Investors also favour that there is no stamp duty (SDLT) with the purchase of PBSA (under £150k). The only proviso is, with student planning the apartment can only be let to student tenants – which is one of the reasons all projects are let and managed by a specialist management & letting company.
Return on Investment
And the other reason a specialist management & letting company is vital?
Developers need a student management company – often from planning & conception – to provide a clear and stable forecast so they can offer investors an assured rental return at a sustainable percentage for a fair number of years.
The management company then undertakes a fundamental role from project completion – providing protection for all parties – ensuring that contractual obligations can be fulfilled without the developer needing to dip into their short-fall rental contingency or project profits.
Ring-fenced and lessening the risk
Who doesn’t like a ring-fenced investment! With due diligence as important as ever, we must be diligent and must ensure the developers we get into bed with are being so too.
Funding for purpose-built student projects, in most cases, are buyer funded. The developer sets up an SPV to purchase that specific development site. All funds are tied to this limited company and this company only.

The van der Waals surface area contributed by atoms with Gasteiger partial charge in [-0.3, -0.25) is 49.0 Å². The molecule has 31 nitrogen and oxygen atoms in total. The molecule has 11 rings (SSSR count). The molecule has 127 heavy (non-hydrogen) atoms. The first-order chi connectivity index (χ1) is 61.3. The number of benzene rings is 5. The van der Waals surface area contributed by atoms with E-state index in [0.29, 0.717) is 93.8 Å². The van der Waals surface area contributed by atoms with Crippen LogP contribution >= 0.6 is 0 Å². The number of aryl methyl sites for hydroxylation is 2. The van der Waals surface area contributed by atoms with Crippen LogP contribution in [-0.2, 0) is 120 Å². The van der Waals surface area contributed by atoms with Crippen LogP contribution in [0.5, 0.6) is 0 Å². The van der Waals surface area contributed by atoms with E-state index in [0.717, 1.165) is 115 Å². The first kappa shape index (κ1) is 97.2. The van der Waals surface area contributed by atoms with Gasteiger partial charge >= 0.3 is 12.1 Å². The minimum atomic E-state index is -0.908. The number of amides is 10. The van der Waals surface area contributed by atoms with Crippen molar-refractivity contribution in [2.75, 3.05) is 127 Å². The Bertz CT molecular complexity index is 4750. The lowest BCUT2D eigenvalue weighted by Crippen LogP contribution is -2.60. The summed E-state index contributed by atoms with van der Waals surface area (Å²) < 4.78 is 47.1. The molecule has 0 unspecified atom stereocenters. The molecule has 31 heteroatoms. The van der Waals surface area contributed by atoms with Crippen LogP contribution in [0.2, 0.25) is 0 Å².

Investor-funding / buyer-funding became increasing popular after the financial crisis in 2008 – in the post-period when banks were still not lending – developers saw how extremely beneficial it could be for both parties. It’s cheaper for a developer to pay annual interest per month to investors (varies avg. 4% p.a.) than borrow from the bank.
It can also provide a quicker route to fruition – which is the objective for developer and investor alike.
The financial structure is transparent from the onset and once Exchange deposits are paid -and all subsequent stages payments, if applicable – the monies are held in escrow with the solicitor and can only be used for build purposes with production of an invoice from the developer, following sign off or certificate from an architect, a QS or the cost management team.